Referring now to FIG. 3, there is illustrated, for example, a molybdenum-copper joint having a liquid metal Patented Dec. 28, 1965 in accordance with the description of FIGS. 1 and 2. In this modification, a suitable mat or screen element 20 is positioned between two conductors 21 and 22, for example, moiybdenum and copper, and is alternately joined to the molybdenum conductor 21 at 23 and to the copper conductor 22 at 24 which is peripherally disposed from 23, preferably 180. In a preferred form of this invention, the mat or screen element is so chosen that a liquid metal 19 wets the mat 20 in addition to the conductors 21 and 22 and, therefore, metal 19 will be maintained in the joint by the molecular adhesion or capillary action between the mat element 20 and the molybdenum conductor 21 between the mat element 20 and the copper conductor 22 and between the metal 19 and mat element 20. For example, mat or screen 20 may be of copper, molybdenum or stainless steel and the individual strands suitably intertwined or otherwise maintained in engagement. During current passage through this joint and resultant increase in temperature, liquid 19 melts to accommodate any unequal expansion between conductors 21 and 22 in a radial direction. During unequal expansion in the vertical direction, screen 20 maintains a positive connection between conductors 21 and 22 while at the same time maintaining liquid metal 19 in the joint.

As will be apparent to those skilled in the art, the objectives of my invention are attained by the use of a metal joining material which is solid under no current flow or low temperature conditions, and liquid under current fiow and/ or high temperature conditions to accommodate the expansion of dissimilar metal conductors at their connection, and a preferred form of the invention is applicable to a joint between a first and second conductor having predetermined but different coefiicients of expansion. It will be understood, however, that the liquid metal may remain in the liquid form under no current low temperature conditions, for example, when using mercury.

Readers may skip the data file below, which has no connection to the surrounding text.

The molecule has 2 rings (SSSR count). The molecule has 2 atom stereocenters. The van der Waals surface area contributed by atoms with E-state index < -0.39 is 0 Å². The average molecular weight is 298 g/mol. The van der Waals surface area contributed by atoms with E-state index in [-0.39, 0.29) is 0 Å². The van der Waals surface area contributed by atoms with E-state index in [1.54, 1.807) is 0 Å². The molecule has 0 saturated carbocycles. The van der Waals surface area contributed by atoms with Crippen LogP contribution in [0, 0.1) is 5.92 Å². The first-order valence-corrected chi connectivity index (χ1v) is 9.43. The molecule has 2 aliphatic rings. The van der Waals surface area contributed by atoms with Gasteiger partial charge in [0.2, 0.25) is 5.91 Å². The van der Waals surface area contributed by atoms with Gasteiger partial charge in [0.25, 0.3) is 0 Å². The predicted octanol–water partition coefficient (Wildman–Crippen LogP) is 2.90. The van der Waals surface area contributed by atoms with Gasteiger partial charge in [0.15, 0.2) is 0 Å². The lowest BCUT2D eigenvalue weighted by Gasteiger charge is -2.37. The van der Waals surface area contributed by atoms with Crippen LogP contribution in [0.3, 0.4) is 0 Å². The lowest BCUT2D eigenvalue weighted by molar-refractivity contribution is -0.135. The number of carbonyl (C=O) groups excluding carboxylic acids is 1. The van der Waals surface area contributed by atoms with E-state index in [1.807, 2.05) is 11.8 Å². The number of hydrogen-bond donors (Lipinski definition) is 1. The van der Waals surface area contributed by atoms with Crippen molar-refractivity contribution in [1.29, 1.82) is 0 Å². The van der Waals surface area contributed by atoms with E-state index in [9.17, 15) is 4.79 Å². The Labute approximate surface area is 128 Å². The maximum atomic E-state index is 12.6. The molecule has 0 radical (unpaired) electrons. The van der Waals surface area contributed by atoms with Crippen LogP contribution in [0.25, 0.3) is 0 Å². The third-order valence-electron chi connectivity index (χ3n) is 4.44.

While the present invention has been described with reference to particular embodiments thereof, it Will be understood that numerous modifications may be made by those skilled in the art without actually departing from .the invention. Therefore, I aim in the appended claims to cover all such equivalent variations as come within the true spirit and scope of the foregoing disclosure.

What I claim as new and desire to secure by Letters Patent of the United States is:

1. In a high current rectifier, a fixed, electrical, soldered joint comprising in combination, a pair of spaced apart conductors, a rectifier diode between said conductors, a

,metal element positioned between said rectifier diode and one of said conductors and spaced from said conductor,

said element having a diiferent coeificient of expansion than that of said one conductor, and a solid metal in said space between said element and said conductor, said 7 solid element being characterized by melting on the flow of current between said conductors through said rectifier, the combination of the spaced apart element and conductor and the liquid metal providing a flexible connection for expansion mismatch.

2. A fixed, electrical, soldered joint comprising a pair of spaced apart conductors, one of said conductors having a predetermined coefiicient of expansion, the other of said conductors having a diiferent coefficient of expansion, 21 solid metal in said space between said conductors, said solid metal being characterized by melting on the flow of current between said conductors providing a flexible connection for expansion mismatch, and retaining means between said conductors, said retaining means comprising a metallic screen element attached to said conductors.